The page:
North Devon Militia
The North Devon Militia was a regiment of militia formed in 1763 from men resident in the north part of the county of Devon, England. In 1853, along with the other Militia Regiments in Devon, it was reorganised becoming the Devon Artillery Militia which was disbanded in 1909.
|North Devon Militia|
Devon Artillery Militia
|Garrison/HQ||Devonport, Plymouth (after 1853)|
One of the Ordinances and Acts of the Parliament of England, 1642–60 was the Ordinance to settle the Militia of Devon (7 June 1648). According to "Herber": "The Militia Act of 1757 established militia regiments for each county and required each parish to provide a number of able-bodied men, aged between 18 and 50 (reduced to 45 in 1762) for military training...Militia regiments served in Britain or Ireland but not overseas. Men had to serve for three years (for five years after 1786). In peacetime the men spent just a few weeks at a military camp... During the French wars of 1793-1815, some other auxiliary troops, known as yeomanry (which were cavalry), volunteers or fencible infantry or cavalry were raised in each county". From 1759-63 it was stationed in Cornwall to assist Revenue Officers in the suppression of smuggling. Detachments were stationed at Mevagissey, Padstow and many other places.
In May 1853 the Militia was reorganised with Devon raising two regiments of Infantry at 1,000 men each and a Corps of Artillery of 367 men. As a result the East and South Devon Regiments of Militia were redesignated the 1st and 2nd Regiments of Militia. Most of the officers transferred to the Corps of Artillery which was designated The Devon Artillery Militia and had its headquarters at Devonport. In 1853 the records of the disbanded regiment were destroyed, thus few records survive from which its history could be written.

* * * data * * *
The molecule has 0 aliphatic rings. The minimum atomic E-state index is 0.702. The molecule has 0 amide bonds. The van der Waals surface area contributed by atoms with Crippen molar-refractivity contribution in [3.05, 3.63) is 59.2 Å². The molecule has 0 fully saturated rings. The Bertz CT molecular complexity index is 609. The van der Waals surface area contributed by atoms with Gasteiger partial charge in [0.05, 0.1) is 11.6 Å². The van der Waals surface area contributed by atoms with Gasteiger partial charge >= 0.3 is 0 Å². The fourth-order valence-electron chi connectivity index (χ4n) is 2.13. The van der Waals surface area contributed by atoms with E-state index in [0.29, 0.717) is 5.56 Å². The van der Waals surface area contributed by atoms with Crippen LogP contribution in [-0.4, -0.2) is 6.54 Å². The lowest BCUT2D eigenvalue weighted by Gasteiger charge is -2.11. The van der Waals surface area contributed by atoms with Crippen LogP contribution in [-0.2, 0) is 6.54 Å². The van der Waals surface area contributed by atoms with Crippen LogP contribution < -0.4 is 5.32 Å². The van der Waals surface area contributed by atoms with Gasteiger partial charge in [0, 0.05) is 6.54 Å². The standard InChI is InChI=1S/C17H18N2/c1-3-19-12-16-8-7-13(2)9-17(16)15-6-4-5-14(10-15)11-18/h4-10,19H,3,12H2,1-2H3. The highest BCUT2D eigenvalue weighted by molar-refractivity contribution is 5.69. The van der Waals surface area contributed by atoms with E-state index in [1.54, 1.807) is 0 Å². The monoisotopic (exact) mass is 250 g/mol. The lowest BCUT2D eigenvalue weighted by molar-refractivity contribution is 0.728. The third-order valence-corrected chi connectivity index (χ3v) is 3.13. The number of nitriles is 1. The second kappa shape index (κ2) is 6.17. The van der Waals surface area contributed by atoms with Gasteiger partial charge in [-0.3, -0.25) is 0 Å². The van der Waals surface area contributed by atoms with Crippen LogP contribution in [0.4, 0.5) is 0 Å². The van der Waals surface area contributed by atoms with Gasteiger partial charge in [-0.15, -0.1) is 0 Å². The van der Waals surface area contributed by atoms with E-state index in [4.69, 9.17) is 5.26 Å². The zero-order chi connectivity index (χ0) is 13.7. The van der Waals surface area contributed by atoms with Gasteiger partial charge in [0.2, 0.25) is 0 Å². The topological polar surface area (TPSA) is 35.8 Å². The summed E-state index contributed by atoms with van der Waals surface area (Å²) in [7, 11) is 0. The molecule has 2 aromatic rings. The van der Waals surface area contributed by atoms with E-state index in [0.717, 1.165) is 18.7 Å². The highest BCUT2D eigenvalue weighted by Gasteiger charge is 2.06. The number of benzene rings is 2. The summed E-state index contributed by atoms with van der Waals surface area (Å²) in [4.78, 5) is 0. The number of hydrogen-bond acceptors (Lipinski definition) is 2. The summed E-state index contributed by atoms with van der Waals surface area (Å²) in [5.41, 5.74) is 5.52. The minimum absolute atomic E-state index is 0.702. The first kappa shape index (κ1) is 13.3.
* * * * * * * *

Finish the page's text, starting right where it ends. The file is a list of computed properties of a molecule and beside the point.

The unit was embodied during the Crimean War (1855-6), in 1885 and during the South African War (1900) but never served overseas. It was transferred to the Special Reserve Royal Field Artillery in 1908 on the formation of the Territorial Force and disbanded the following year.
List of officers
The following persons were Colonel of the North Devon Militia:
- (1758-1779) Sir Bourchier Wrey, 6th Baronet (c. 1715-1784) of Tawstock Court, "nineteen Years Colonel of the North-Devon Regiment of Militia", as states the inscription on his monument in Tawstock Church. He resigned in 1779.